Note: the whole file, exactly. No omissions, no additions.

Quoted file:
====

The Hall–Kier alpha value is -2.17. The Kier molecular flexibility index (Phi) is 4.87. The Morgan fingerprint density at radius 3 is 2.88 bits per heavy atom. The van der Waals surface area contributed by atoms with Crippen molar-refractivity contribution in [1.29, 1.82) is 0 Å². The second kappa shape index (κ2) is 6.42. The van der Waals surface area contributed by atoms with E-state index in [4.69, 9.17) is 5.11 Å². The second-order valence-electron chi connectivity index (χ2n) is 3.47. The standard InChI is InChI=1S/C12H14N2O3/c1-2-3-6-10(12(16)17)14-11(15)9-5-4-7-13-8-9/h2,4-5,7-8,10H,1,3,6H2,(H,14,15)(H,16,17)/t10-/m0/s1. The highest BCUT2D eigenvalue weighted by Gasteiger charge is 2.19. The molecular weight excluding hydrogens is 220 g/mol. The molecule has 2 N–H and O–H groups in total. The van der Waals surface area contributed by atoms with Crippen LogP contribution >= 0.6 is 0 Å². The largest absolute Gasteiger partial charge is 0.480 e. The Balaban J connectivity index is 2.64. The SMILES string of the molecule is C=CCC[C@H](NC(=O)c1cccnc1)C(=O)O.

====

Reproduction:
The Hall–Kier alpha value is -2.17. The Kier molecular flexibility index (Phi) is 4.87. The Morgan fingerprint density at radius 3 is 2.88 bits per heavy atom. The van der Waals surface area contributed by atoms with Crippen molar-refractivity contribution in [1.29, 1.82) is 0 Å². The second kappa shape index (κ2) is 6.42. The van der Waals surface area contributed by atoms with E-state index in [4.69, 9.17) is 5.11 Å². The second-order valence-electron chi connectivity index (χ2n) is 3.47. The standard InChI is InChI=1S/C12H14N2O3/c1-2-3-6-10(12(16)17)14-11(15)9-5-4-7-13-8-9/h2,4-5,7-8,10H,1,3,6H2,(H,14,15)(H,16,17)/t10-/m0/s1. The highest BCUT2D eigenvalue weighted by Gasteiger charge is 2.19. The molecular weight excluding hydrogens is 220 g/mol. The molecule has 2 N–H and O–H groups in total. The van der Waals surface area contributed by atoms with Crippen LogP contribution >= 0.6 is 0 Å². The largest absolute Gasteiger partial charge is 0.480 e. The Balaban J connectivity index is 2.64. The SMILES string of the molecule is C=CCC[C@H](NC(=O)c1cccnc1)C(=O)O.